No Need to Be New AND Confused

Dear 3040 and Beyond:

Help! I’m in big trouble at work. I just graduated from college and I’m leading a really big project. I want to impress my boss, but he says my emails confuse everyone and that I’m basically doing everything wrong. I was afraid to ask what that means. I have to send out lots of complex information to the people on the project every week, so I can’t help writing so much! Do you have any advice about how to write a great email?


New and Confused

New and Confused,

confusedHave no fear; you will be on your way to writing complete, thorough emails in no time! This problem that you are having is not because you are a bad writer rather you may not be giving your emails the time or thought that a publisher may give their book. You will be able to have your colleague’s attention after just a few steps. Erin Greenawald, from, explains that there are three major items to address before you send that email out to our office.

  1. Slow Down
  2. Fact Check
  3. Think How You Would Feel If It Went Public

Slowing down while writing your email doesn’t mean that you need to write a novel or make your letter packed with “filler”. Instead it means that you should make sure that you understand what you are writing about. “When writing an email with important information, make sure to include that in the front of your writing.” says Rob Asghar. The longer the writing the better chance readers will lose focus. Especially with the large amounts of emails that business employees are receiving daily. “We are all in that race to get to inbox zero.” explains Greenawald. With this statement in mind, keeping the meat of your information towards the front gives your readers a better chance to internalize your document. Slowing down while writing an email also means making sure that all those pesky mistakes are taken care of. Editing emails is important for the level of professionalism you want to portray. The manner in which you address your audience is very important. Are you too business-like when your writing is meant to be more personalized or visa versa? Giving an email an extra ten minutes will result in a much better response from your readers.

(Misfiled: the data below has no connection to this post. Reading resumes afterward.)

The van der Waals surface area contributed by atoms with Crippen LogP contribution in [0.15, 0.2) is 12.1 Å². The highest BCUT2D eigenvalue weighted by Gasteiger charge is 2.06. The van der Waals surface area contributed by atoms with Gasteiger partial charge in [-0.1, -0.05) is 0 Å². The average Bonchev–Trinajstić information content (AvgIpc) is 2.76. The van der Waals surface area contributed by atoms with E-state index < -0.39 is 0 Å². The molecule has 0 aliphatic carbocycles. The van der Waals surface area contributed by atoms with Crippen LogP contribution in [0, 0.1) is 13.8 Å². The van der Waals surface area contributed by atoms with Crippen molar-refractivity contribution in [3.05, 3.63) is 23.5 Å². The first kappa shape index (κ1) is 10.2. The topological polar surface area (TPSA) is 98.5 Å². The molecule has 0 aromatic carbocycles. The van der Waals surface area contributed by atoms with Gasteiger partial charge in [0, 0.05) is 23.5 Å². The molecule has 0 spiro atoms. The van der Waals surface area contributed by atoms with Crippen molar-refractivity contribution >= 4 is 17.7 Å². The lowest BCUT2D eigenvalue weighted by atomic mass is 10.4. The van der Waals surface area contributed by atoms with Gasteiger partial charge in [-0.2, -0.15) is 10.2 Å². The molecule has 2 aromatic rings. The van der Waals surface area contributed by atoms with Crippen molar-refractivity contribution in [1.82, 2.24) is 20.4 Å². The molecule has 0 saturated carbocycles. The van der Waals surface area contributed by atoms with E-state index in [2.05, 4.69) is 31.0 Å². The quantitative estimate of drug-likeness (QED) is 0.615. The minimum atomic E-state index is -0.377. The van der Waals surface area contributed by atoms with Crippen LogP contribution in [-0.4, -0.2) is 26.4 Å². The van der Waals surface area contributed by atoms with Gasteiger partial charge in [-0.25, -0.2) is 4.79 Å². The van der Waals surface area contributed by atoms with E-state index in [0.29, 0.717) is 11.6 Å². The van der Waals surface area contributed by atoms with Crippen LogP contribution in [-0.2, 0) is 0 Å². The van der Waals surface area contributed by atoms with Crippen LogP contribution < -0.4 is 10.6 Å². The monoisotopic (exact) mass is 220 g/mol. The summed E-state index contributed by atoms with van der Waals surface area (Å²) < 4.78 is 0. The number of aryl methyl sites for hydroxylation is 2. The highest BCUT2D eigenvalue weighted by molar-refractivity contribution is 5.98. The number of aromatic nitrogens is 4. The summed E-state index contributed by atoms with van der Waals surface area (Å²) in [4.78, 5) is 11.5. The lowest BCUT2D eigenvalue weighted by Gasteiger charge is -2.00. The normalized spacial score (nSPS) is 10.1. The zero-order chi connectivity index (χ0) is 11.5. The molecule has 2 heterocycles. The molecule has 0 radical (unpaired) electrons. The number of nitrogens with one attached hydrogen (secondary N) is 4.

Similarly to taking your time while writing, fact checking makes sure that the information within the document is accurate. Carolyn Cohn explains that, “If you don’t bother to fact check your content and it turns out that there are inaccuracies, you will be jeopardizing your professional credibility.” Nothing can bruise a reputation within a business than supplying your audience with flawed data. Fact checking also means that you are spelling and individuals name correctly. This is an easy way to embarrass yourself but it is a quick fix! If you are attempting to make a great first impression, making sure that all the data is accurate will lead to you being seen as a knowledgeable asset to your reader.

Finally, thinking about how you would feel if your writing went public is a great way to double check how you feel about your writing. “This is a great final gut-check to make sure your emails sound respectful and professional and ultimately represent how you want to be portraying yourself to the world.” says Greenawald. If your email were
to be on the front page of the Wall Street Journal would you be proud of it? Would it make sense to the masses? These questions let you take a step back and see your writing as your viewers would. Truth is, emails get sent out to the masses all the time, whether it was an accident or not, and taking a step back can protect you from these common mistakes.

Overall, you are in a position for a simple fix! In order to not confuse your readers all you need to do is; slow down, fact check, and think how you would feel if your document went public. Any boss should be open to help you develop your emailing capabilities since he or she hired you as an asset for the business you are working for. You will be able to formulate a concise and accurate email soon enough! Happy emailing!


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